But when the school day starts, the 30-plus kindergarten through eighth-grade students study the same concepts as their peers in the Wapsie Valley Community Schools.

They just do it without modern technology.

“I was actually surprised by how similar it all is,” the New Hampton native said. “We still use the latest teaching techniques and attend professional development. We are still up-to-date with all the technology. We just don’t use it.”
The same, yet different The Wapsie Valley school district operates four rural schoolhouses for Amish students. Nosbisch, who teaches kindergarten through third-grade reading, splits time between two.

Inside, the schoolhouses look similar to other elementary classrooms. Brightly colored name tags adorn the desks. Art projects hang on the walls and from the ceiling. Books, puzzles, and other learning tools are stacked in see-through containers.

But, a state exemption allows these students to complete their formal education with eighth grade. The reading, writing, and math skills taught in the traditional school are then translated into life skills that can be used to help run a family business.

And, while traditional school districts are fighting for funds to provide a laptop or iPad for every student, Nosbisch is spending her school budget on paper, pencils, and other educational tools that fit into the Amish lifestyle. The school’s only piece of technology—an overhead projector—is rarely used. Instead, the teachers rely on good, old-fashioned textbooks and, when needed, pages printed from the Internet.

“Regardless of the technological tools or skills a student brings to their classroom, Wartburg is producing high-quality educators who can adapt to a variety of situations,” said Josh Sinram, the Wapsie Valley Elementary Schools principal and a 2008 Wartburg graduate. “At the end of the day good teaching is good teaching, and Wartburg is ensuring students in the education program are ready to teach, lead, and serve the students they encounter.”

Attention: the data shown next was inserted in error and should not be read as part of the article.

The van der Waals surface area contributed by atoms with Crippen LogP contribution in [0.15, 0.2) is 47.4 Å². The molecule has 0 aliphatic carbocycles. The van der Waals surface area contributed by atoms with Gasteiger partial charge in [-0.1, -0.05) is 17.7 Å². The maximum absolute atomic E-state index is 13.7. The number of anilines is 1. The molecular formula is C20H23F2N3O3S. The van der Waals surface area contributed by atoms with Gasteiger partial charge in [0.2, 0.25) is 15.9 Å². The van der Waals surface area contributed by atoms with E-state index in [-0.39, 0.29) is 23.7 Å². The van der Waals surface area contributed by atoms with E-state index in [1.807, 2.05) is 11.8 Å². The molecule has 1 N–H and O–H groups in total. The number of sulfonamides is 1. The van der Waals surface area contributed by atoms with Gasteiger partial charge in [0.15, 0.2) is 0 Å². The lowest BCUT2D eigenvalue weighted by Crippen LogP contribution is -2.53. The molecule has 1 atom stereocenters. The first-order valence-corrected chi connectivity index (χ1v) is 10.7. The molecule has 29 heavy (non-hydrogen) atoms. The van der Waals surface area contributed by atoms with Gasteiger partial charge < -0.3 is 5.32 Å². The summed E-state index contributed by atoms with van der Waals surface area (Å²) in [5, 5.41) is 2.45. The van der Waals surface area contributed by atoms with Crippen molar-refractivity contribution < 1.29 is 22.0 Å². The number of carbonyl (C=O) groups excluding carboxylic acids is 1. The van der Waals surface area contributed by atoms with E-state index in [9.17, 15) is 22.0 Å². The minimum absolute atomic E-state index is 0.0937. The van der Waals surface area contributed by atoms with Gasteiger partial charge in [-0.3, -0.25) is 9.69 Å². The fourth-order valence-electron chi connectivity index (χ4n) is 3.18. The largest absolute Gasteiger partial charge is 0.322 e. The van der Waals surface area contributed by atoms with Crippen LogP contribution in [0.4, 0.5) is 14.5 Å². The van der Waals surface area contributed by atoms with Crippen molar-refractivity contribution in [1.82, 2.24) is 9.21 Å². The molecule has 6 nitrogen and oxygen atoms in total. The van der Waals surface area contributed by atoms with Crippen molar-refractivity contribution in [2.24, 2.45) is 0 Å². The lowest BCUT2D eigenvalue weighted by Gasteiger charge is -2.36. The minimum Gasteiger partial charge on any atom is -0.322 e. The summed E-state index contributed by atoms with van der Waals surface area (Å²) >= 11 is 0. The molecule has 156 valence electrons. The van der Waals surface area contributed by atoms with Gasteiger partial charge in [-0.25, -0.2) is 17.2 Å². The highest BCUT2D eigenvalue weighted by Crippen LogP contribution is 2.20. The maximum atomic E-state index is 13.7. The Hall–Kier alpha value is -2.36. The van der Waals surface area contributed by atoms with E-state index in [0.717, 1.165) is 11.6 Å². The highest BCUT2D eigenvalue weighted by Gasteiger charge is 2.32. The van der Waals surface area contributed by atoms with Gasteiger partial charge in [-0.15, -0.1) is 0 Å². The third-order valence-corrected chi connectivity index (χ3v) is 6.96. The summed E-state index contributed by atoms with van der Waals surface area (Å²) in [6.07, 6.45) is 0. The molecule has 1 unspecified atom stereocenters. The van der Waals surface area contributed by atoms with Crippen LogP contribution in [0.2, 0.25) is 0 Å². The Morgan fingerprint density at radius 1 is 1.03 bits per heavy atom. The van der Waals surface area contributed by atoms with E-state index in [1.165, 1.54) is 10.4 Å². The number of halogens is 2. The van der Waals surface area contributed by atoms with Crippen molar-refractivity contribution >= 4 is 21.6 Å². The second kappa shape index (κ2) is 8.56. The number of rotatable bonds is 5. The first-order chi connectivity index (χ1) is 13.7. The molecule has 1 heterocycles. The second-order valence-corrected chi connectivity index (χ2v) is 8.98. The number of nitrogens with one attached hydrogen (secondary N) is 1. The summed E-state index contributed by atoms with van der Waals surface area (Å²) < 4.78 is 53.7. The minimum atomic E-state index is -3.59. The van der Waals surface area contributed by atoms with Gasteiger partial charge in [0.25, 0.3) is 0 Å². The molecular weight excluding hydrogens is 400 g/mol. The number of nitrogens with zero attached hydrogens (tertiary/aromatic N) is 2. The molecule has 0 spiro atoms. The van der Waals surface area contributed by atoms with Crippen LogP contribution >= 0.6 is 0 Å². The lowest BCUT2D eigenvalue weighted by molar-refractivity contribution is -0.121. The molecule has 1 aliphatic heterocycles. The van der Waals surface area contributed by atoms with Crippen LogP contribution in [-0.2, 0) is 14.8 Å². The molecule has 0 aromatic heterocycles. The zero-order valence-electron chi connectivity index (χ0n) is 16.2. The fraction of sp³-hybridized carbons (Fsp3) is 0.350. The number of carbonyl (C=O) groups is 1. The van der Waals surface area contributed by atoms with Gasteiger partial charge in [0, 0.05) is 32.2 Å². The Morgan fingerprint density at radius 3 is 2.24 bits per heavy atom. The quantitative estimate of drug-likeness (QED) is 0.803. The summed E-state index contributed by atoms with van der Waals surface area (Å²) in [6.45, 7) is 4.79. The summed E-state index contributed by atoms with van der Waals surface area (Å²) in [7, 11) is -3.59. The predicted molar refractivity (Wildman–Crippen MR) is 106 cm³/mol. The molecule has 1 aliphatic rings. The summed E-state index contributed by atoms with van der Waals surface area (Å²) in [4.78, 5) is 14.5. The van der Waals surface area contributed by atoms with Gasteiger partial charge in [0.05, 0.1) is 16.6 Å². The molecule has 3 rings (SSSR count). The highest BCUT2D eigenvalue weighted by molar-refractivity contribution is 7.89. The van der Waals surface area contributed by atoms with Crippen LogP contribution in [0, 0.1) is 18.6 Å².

Cultural divide
Nosbisch’s students say they speak “Amish,” though most of Iowa’s Amish speak Pennsylvania Dutch, a mix of Low German and English. They are not allowed to speak “Amish” inside the school walls, but Nosbisch sometimes allows her younger students to explain thoughts in their native language.
“Sometimes it is the only way they can express what they are trying to say,” said Nosbisch, who’s even begun a dictionary of the otherwise unwritten language. “You do have to do a lot of guessing, but next year will be better because I will know some of the words.”
For many of her students, finding books to connect with is challenging.
“One of the first books we read had a kid who wanted an elephant as a pet. I thought they would understand because they know about elephants, but the kid in the book asked how he could get it in the apartment. They didn’t know what an apartment was,” she said. “The dad said they could hoist it up like a piano; they didn’t know what a piano was. This year in the test books, one grade had a story about a roller coaster. How are you supposed to answer questions when you have never seen one or know what one is?”
Nosbisch also has used her Wartburg connections to bring new experiences to the students. Dr. Michael Bechtel ’94, assistant professor of science education, brought some of his classroom animals to the schoolhouse, and education students made new math games the students could play during quiet time (similar to how some teachers use iPad games during independent study). Despite the challenges, Nosbisch has found great joy in her role. “I just love it. This is the most exciting thing I do every day,” she said. “It’s not ordinary, but I’ve learned so much from them.”